After administration of a low dose of SERS/MRI active contrast agent (AuMN-DTTC), the localization of the probe in tissue can be identified with very high precision. For this purpose, we engineered a contrast agent, which has distinct SERS signals and T2 magnetic relaxivity [55]. The nanomaterial consisted of dextran coated iron oxide nanoparticles, complexed and surrounded with gold nanoparticles. The gold nanoparticles were tagged with a Raman reporter molecule (DTTC) and capped with PEG chains. The iron core served as a T2-weighted MRI contrast agent and the gold nanoparticles with Raman tags provided the SERS signal. The nanoparticles in aqueous solution generated strong SERS signals, captured with a hand-held portable Raman imaging system. T2-weighted MR imaging of probes showed loss of signal (T2 shortening).
The nanoparticles were then intramuscularly (i.m.) injected into the flanks of nude mice and imaged both by the portable Raman system and a 9.4 T MRI, Figure 3. The nanoparticles, tagged with the Raman reporter, showed a sharp and strong SERS signal. MRI revealed T2-shortening at the site of injection consistent with localization of the agent in tissue. By functionalization with molecular targeting elements, the nanoparticle could be used as a bimodal molecular imaging contrast agent. This is the first work that reports a bimodal probe with a SERS and MRI imaging capability for in vivo imaging application. However the engineered probe would be more suitable for in vivo imaging applications after molecular targeting is achieved.
Figure 3
Figure 3
MRI and Raman spectroscopy in vivo. (A) A schematic of the probe injection setup. The experimental AuMN-DTTC probe was injected in the deep right gluteal muscle. A control probe was injected in the contralateral muscle. (B) In vivo T2-weighted MR image (more ...)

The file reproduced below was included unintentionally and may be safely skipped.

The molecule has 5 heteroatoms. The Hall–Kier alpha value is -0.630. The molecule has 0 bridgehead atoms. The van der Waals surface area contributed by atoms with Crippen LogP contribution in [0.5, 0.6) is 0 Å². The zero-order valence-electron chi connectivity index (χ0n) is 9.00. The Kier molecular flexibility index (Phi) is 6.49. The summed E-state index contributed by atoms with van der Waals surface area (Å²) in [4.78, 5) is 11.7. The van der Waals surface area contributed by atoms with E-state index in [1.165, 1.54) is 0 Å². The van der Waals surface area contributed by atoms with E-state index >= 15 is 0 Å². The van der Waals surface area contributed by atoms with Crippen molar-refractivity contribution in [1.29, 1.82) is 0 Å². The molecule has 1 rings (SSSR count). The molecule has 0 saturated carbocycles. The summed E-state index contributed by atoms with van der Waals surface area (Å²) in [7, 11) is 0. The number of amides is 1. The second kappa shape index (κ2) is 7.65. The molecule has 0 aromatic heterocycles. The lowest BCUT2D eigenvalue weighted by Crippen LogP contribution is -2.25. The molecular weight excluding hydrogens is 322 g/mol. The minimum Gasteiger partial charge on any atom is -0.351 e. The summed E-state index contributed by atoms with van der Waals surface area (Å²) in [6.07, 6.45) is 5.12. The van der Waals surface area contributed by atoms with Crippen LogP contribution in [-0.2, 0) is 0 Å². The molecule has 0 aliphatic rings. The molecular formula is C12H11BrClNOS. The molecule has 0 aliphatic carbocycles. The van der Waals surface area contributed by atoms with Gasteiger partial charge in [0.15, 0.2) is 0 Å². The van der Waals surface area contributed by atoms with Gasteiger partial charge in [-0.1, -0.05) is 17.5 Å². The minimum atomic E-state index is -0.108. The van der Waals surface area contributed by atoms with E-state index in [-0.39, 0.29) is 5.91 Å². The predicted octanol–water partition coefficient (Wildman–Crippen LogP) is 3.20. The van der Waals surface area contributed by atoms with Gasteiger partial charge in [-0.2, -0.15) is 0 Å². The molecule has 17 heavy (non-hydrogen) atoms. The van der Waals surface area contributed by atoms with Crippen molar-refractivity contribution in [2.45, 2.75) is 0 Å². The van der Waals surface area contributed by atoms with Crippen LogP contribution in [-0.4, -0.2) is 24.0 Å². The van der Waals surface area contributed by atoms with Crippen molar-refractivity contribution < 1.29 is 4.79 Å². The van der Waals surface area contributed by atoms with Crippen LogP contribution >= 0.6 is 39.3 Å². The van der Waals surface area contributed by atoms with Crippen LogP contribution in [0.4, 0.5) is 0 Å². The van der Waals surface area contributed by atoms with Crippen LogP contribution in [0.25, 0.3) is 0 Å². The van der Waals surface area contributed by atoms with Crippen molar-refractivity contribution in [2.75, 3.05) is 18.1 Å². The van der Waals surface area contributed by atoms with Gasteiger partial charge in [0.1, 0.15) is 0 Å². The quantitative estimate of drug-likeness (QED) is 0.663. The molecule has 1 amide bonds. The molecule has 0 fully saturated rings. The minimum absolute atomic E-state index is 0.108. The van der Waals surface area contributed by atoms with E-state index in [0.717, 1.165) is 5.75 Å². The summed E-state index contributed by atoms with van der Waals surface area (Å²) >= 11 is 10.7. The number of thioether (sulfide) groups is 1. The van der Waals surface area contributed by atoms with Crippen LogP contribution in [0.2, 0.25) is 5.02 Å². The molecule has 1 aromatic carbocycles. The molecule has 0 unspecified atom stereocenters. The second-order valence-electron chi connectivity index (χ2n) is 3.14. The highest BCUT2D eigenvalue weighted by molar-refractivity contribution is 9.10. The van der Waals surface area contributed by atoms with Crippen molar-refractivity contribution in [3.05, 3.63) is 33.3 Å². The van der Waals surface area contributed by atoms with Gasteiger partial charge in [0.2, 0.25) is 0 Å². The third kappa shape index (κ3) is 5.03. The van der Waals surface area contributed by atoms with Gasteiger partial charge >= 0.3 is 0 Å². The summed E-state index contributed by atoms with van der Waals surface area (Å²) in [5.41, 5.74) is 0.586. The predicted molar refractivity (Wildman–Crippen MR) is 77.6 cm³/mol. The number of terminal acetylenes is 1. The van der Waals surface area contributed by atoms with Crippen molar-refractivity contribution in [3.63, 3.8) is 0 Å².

Preclinical endoscopy imaging
Even though enhanced Raman spectroscopy is a powerful and promising method for preclinical imaging, the challenge of limited light penetration in deep tissues cannot be overlooked. Therefore in one recent study the authors proposed to use Raman spectroscopy for gathering in vivo or ex vivo information by coupling Raman spectroscopy with endoscopy. This approach potentially addresses the challenge of limited light penetration in Raman imaging. In this study, the nanoparticles were functionalized with DOTA and radiolabeled with 64Cu for imaging their localization, utilizing a well-established clinical imaging modality, micropositron emission tomography (microPET) [56]. The SERS nanoparticles were injected either intravenously (i.v.) or intrarectally (i.r.) to discover their natural accumulation in mouse tissues by each administration route.